How to Identify a Bad Pressure Regulator

Tuesday, August 18, 2015

For years, growers have asked irrigation manufacturers, “How can I tell if my pressure regulator is bad?” And the industry has always responded, “Well, it’s not that easy.” But you can test pressure regulators using pressure gauges and even identify malfunctioning pressure regulators visually.

The most common signs of faulty pressure regulators include:

  • Leakage between the device’s housings
  • Misting or overwatering in some areas
  • Increased water and energy consumption
  • High-pitched squealing

Some malfunctioning pressure regulators emit water through the sides of the regulator when they fail structurally. Usually, this happens because the regulator was installed before a shut-off valve.  

A malfunctioning regulator can result in a sprinkler pressure that will be too high. A sprinkler emitting a finer spray or exhibiting a faster rotation speed relative to adjacent sprinklers may indicate a regulator is operating above its nominal rating. If running below its nominal rating, sprinklers will produce larger droplets, slower rotation speed, and reduced wetted diameter.

These symptoms are spotted during a visual check of the system or noticed in unusual flow meter readings. Typical signs in the field are:

  • Dry spots near the head
  • Overwatering in a doughnut-shaped pattern
  • Uneven crop growth
  • Streaking in the area

The best time to visually inspect your system is early or late when the sun is low, as differences between sprinklers are easier to identify in this light. 

How do you test pressure regulators?

All farmers should check their pressure regulators at least once every three years. You can test pressure regulators by installing a high-quality pressure gauge on each side of the regulator. 

The gauge on the inlet side assures there is enough pressure for the regulator to operate. Remember that inlet pressure should be at least 0.34 bar (5 psi) above the pressure regulator rating for the regulator to function. The gauge on the outlet side (after the regulator) should match the preset pressure printed on the device, allowing for slight variation due to flow.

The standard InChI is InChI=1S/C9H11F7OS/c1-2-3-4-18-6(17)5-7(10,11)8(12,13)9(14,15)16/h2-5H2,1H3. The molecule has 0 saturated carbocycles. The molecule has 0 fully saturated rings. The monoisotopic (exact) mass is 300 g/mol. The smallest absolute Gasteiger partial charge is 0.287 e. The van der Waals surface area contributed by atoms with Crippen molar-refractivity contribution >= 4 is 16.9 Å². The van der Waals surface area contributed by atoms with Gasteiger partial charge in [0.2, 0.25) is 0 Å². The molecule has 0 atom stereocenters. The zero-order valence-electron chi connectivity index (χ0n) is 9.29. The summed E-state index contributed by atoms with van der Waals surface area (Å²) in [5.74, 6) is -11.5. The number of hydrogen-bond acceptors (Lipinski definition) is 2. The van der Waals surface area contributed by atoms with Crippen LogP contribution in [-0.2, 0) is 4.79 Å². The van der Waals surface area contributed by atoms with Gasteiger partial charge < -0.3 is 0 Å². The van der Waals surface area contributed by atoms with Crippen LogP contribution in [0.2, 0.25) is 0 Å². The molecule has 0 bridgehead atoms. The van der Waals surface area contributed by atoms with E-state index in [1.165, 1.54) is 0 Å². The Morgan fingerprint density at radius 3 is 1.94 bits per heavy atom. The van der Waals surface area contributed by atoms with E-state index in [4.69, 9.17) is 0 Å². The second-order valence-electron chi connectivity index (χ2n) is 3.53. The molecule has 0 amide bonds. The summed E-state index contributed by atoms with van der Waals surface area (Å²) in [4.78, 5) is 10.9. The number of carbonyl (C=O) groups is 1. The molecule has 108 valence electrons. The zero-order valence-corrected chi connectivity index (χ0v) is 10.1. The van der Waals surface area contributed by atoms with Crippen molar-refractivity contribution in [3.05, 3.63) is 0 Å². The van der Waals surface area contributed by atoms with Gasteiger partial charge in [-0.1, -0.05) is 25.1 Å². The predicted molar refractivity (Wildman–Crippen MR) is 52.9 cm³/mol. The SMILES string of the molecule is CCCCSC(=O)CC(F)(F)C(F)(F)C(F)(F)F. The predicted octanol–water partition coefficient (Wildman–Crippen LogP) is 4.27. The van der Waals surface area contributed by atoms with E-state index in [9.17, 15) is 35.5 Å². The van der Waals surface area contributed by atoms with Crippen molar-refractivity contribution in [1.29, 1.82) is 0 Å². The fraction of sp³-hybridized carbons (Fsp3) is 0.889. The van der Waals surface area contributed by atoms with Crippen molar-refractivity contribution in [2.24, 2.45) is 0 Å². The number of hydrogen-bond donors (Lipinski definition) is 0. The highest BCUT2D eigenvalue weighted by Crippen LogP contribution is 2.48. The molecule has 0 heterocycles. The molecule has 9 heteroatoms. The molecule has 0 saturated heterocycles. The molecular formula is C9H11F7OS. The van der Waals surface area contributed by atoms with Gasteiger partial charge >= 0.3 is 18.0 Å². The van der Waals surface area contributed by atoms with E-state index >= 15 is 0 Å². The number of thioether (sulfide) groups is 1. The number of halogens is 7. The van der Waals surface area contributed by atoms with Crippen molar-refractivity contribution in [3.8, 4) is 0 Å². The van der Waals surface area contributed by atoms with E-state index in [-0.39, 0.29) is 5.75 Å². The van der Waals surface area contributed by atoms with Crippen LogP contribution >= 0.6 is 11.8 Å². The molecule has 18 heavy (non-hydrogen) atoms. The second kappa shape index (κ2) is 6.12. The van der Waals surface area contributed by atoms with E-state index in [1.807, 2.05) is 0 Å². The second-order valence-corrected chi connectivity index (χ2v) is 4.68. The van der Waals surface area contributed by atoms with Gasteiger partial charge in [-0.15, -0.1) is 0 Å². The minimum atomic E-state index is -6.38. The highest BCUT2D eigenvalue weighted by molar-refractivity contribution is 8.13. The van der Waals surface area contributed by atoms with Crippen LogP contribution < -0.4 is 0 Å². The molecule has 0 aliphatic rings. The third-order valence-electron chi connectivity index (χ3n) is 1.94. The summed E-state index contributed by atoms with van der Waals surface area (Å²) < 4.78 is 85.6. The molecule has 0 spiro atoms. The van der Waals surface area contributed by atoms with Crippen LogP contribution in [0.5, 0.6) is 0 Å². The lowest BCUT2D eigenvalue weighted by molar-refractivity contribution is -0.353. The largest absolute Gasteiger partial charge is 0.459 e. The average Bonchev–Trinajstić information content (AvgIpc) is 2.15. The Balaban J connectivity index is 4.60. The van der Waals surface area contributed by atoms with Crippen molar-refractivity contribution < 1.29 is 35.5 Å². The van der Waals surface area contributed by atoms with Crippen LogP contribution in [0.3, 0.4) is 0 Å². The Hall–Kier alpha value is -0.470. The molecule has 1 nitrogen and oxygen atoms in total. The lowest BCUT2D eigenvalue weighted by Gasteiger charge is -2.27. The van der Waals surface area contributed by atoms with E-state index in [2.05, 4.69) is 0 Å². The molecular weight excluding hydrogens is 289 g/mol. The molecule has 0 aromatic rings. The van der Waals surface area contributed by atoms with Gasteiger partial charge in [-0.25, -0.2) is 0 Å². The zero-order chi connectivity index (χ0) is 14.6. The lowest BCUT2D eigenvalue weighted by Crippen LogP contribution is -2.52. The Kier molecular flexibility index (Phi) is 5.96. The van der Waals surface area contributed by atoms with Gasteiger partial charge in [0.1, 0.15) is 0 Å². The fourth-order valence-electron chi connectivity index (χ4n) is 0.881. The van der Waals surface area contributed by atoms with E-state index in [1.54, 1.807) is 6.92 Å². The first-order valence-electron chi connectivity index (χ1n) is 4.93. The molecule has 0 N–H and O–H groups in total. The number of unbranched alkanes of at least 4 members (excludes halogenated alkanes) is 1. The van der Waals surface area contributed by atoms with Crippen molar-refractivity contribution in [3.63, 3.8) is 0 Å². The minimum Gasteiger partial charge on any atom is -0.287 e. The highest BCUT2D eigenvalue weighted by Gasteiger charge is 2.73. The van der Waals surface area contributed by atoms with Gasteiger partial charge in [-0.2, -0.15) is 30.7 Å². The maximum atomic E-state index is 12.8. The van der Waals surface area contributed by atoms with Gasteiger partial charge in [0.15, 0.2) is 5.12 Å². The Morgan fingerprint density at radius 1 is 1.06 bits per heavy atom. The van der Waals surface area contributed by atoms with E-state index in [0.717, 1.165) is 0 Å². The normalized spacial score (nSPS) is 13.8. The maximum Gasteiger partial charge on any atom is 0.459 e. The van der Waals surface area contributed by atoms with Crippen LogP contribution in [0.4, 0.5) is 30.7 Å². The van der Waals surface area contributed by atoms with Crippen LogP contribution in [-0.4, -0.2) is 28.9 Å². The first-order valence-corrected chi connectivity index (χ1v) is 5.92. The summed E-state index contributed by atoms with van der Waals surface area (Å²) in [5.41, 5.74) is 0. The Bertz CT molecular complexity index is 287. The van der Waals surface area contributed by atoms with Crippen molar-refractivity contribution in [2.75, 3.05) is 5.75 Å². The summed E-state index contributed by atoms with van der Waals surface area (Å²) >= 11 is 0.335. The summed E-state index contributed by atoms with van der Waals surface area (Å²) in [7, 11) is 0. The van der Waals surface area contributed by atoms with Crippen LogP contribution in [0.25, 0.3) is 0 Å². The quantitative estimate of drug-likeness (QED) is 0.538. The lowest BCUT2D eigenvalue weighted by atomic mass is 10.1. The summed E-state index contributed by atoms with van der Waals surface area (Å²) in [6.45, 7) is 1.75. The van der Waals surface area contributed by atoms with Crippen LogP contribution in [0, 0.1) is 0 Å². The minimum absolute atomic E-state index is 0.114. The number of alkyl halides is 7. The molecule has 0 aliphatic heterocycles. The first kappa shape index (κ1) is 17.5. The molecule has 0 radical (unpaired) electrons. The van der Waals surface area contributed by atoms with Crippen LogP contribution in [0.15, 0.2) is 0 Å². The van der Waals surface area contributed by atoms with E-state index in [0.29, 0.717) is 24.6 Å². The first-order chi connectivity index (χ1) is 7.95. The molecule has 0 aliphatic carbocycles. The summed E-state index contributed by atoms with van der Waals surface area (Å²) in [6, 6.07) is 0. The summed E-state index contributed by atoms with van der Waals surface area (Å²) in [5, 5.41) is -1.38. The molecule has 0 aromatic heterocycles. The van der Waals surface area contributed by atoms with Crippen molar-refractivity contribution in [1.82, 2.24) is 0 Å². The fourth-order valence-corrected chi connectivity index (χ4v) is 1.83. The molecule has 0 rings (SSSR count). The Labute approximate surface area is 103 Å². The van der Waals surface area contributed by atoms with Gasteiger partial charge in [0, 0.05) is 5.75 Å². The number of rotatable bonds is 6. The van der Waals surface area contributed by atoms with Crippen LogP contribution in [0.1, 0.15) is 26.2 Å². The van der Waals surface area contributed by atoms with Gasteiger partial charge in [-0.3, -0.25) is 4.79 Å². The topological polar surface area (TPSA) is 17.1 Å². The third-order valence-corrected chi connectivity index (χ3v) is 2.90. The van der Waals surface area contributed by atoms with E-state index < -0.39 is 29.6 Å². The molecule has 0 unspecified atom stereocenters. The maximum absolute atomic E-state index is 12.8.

If your irrigation dealer has a regulating testing device, you can also check the readings on a new pressure regulator that matches the model you are testing.

Why do good regs go bad?

Though regulators can last for years, the degree of regulation will change over time as internal parts begin to wear. Anything with moving parts wears over time, and pressure regulators are not different.

The conditions under which pressure regulators operate influence their lifespan. Factors that contribute to wear include:

  • Poor water quality
  • Abrasive materials in the water
  • Unflushed chemicals in the pipeline
  • Long operating hours

Poor water quality

Water quality plays a significant role in the lifespan of pressure regulators. Surface water sources may contain grit and fibrous matter. Over time, suspended abrasive materials cause wear on the seat and the end of the throttling stem, which alters regulator performance.

Some surface water sources contain chemicals from runoff, including petroleum, which can cause damage to pressure regulator elements. Systems using well water with high iron content see rust buildup on and in the components.

These installations should employ filtration to help ensure the proper performance of the regulators and the sprinklers. 

Unflushed chemicals in the pipeline

Irrigation systems are frequently used for chemical applications. Chemicals like nitrogen, fertilizers, and solutions used to combat insects and weeds can cause damage to internal regulator components.

It is best to flush the system after each chemical application to prevent residue from resting inside the regulator.

Long operating hours

Regulators installed on systems running for long hours throughout the season will wear faster than those running for fewer hours. The internal moving components operate differently as each begins to wear. 

Some experts recommend replacing regulators when they reach 10,000 hours of operation.

An In-Depth Look at Troubleshooting

Check out the pressure regulator guide to learn more about the importance of maintaining correct system pressure to conserve water and energy, troubleshooting tips, and answers to FAQs.

Learn how to identify wear issues and what to do about them with Senninger's free on-demand Pressure Regulation course on Hunter University. You'll learn how to install pressure regulators in different irrigation systems, select a model, identify the causes of pressure fluctuations and more.

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